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Universal Soldier
Tonight's Feature Presentation

UNIVERSAL SOLDIER (1992)

Starring: Jean-Claude Van Damme, Dolph Lundgren, Ally Walker, Ed O'Ross, Jerry Orbach, Leon Rippy

Written By: Dean Devlin, Richard Rothstein (story), Christopher Leitch story) Directed By: Roland Emmerich

The Short Version

Universal Soldier is one of those classics that seems to have sneaked up on people.

Jean-Claude Van Damme plays this one on the understated side, but he’s fun all the same.

Surprise!  Dolph Lundgren is a good actor, and proves it.

This flick is actually much more polished than you’d expect.

If you like action, Universal Soldier is definitely worth your time.

The Long Version

What Kind Of Cheese Is It?

CHIMAY TRAPPISTE AVEC BIERE.

The best of two worlds!  Cheese made in a Belgian monastery and washed in Belgian beer.  Nutty.  Hoppy.  Go figure.


Pairs Well With...

SVEDKA ON THE ROCKS.

I can’t imagine why I’d suggest chasing down the Belgian stuff with some Swedish Vodka here.  Better keep it over ice, though.  No good to overheat, soldier!

“I just want to eat.”


Ah, the early 1990s.  They were such a fun time to go to the movie theatre.  Hollywood hadn’t sanitized itself yet (though it was coming quickly).  An “R” rating on an action movie was still respected, and generally meant that there was going to be some actual blood and gore and ass kicking involved.  Guys named Seagal, Van Damme, and Lundgren still headlined on the big screen.

In 1992, two of those three headlined Universal Soldier, and life was good.

The theatre where I first saw Universal Soldier was torn down shortly after I saw it (what replaced it is too depressing to think about), but all of these years later, it’s nice to know that there are some parts of the good old days that still pass muster when you go back and revisit them.  Indeed, in the case of Universal Soldier, I appreciate it even more today than I did the first time around.

Our story begins in Vietnam.  The year is 1969, and Private Luc Deveraux (Jean-Claude Van Damme, Street Fighter) is at the end of his tour.  He just wants to go back home to his family’s farm in Louisiana, but unfortunately, the Sergeant of his platoon, Andrew Scott (Dolph Lundgren, The Last Warrior), has chosen this particular moment to go crazy.  Deciding that he’s surrounded by traitors, he’s killed everyone else in the platoon, and has started slaughtering innocent villagers.  Deveraux tries to talk the Sarge down, but it’s not happening, and soon after, the two men have killed each other.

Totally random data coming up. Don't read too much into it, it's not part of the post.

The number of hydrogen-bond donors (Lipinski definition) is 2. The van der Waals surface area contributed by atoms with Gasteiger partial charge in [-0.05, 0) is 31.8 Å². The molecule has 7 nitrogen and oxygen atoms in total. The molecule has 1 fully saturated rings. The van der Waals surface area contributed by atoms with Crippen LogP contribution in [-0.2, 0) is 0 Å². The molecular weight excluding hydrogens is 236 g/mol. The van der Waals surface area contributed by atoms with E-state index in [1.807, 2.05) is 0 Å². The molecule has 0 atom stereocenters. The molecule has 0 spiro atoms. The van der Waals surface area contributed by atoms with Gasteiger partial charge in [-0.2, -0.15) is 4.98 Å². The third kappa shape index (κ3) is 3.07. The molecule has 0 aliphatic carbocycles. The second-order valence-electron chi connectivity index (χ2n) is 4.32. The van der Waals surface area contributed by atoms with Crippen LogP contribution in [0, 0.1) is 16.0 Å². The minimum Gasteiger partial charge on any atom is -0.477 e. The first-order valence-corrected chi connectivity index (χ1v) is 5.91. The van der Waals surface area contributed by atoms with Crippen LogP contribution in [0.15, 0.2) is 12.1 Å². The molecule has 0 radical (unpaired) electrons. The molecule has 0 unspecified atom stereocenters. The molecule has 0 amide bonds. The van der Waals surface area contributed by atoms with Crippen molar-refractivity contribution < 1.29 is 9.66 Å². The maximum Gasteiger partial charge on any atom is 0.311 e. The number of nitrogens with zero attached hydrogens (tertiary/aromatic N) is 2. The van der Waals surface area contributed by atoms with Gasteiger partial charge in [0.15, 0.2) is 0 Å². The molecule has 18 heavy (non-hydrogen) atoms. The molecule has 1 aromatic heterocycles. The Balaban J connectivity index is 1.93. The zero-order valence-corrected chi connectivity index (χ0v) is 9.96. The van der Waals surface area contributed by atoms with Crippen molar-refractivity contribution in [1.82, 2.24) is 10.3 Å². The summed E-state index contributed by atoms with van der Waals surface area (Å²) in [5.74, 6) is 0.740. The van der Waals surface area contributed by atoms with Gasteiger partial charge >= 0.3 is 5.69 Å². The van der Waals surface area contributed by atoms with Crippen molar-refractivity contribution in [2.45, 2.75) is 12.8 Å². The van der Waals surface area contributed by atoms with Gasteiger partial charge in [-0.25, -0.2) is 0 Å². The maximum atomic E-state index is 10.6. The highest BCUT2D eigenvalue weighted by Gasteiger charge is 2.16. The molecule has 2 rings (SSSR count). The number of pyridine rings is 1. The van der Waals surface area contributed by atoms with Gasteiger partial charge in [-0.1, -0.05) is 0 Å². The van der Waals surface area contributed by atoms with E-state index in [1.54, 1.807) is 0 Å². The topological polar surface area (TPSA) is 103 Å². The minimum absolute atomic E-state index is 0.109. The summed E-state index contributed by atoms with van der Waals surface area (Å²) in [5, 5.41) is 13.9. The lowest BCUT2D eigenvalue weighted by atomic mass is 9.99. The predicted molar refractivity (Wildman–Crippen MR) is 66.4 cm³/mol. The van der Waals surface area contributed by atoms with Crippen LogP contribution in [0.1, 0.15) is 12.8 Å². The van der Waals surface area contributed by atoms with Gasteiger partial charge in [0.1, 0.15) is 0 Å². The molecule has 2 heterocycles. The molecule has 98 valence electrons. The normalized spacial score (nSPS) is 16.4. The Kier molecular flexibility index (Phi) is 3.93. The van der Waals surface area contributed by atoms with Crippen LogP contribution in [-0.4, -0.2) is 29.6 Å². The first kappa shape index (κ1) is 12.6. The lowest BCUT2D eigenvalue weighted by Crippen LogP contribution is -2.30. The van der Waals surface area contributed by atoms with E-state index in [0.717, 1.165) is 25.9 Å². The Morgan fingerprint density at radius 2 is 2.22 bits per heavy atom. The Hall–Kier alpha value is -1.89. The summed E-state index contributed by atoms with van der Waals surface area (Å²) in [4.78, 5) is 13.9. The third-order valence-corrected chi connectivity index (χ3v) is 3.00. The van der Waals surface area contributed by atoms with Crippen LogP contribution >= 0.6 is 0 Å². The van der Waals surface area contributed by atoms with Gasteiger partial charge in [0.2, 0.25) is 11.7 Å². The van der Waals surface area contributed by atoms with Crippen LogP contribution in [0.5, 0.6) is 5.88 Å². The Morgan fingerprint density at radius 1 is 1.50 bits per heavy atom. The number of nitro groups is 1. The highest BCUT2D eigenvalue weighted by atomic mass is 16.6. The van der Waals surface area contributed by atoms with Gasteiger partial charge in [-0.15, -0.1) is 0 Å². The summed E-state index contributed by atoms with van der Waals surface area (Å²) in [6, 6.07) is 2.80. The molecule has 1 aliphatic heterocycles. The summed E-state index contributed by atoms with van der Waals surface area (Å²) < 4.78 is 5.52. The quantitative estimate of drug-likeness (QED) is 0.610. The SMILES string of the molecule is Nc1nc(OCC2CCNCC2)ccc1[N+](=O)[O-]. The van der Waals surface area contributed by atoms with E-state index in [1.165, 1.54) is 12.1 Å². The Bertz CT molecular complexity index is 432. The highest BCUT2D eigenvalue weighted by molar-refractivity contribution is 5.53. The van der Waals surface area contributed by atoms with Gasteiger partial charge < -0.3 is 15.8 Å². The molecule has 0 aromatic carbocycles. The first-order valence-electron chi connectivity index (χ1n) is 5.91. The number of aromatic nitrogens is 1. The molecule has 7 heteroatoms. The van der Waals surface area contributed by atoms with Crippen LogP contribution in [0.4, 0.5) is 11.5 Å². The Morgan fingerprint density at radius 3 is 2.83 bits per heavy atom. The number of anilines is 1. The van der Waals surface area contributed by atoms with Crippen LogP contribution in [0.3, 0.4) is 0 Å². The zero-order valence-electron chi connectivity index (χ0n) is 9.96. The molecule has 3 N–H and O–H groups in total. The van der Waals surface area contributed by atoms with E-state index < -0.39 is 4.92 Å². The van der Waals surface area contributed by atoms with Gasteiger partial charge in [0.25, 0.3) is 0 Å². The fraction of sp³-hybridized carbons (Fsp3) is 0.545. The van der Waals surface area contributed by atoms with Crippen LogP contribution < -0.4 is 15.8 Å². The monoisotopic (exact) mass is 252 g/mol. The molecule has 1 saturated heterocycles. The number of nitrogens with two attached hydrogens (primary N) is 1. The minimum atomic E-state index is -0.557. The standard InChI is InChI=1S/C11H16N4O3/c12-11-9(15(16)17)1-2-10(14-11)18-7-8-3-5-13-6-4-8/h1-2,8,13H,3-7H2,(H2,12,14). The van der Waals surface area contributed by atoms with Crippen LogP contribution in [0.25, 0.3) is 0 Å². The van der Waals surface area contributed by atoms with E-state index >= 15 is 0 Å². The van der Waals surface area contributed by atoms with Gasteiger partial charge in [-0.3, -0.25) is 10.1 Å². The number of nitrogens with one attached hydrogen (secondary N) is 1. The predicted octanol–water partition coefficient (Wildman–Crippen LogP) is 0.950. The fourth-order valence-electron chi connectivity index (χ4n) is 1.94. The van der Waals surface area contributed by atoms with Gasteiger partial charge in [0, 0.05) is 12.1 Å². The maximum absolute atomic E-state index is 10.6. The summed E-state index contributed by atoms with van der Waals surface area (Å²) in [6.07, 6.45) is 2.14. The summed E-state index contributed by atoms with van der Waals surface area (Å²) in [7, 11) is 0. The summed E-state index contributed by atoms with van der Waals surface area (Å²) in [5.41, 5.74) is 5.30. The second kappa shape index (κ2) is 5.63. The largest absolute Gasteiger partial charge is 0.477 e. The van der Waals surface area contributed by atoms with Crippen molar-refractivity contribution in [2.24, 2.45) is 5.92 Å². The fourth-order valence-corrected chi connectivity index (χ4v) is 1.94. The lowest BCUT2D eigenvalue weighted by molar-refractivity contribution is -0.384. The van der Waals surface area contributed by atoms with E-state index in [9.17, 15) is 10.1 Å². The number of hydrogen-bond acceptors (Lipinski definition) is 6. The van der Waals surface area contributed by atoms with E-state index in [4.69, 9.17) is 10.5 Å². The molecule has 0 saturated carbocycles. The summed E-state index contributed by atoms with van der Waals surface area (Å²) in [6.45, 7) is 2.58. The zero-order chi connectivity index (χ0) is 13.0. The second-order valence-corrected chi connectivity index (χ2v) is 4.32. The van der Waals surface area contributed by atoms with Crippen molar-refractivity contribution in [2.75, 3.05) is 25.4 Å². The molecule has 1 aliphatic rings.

Or have they?  Hours later, another Army unit sweeps in and collects the bodies, but the Privates are told to report the men as MIA and not KIA.  Seems the brass has some plans for these dead soldiers, and that plan starts by putting them on ice…

Flash forward to the “Present Day,” which later dialogue suggests is 1994 instead of 1992.  Terrorists have taken over Hoover Dam, and they have no problem executing hostages.  In response, the military deploys their newest weapon: the Universal Soldiers, a squad of seemingly superhuman men who can swim a mile and a half in four minutes while wearing full gear, take bullets without flinching, and generally kick ass from wall to wall.  Funny thing, though: the one they call GR-44 looks a lot like Luc Deveraux, and the one called GR-13 looks a lot like Andrew Scott, despite the fact that the audience just finished watching both get killed in 1969.  Needless to say, the UniSols get the job done, but when the mission’s over, GR-44 starts having flashbacks, and when he turns back toward GR-13, there’s a look of horrified recognition on his face.

Meanwhile, outside, star reporter Veronica Roberts (Ally Walker, Kazaam) has just been fired by her network, but she doesn’t give up easily.  Figuring that a good scoop is all she needs to get her job back, she tails the UniSols back to their base.  She gets caught, but GR-13’s handling of her capture causes GR-44 to flash back again, and he fights his own comrades in order to save her and get her away to safety.  Now the Army has two problems: a rogue reporter who’s seen too much, and a rogue Universal Soldier.  Cleaning this up is going to be messy…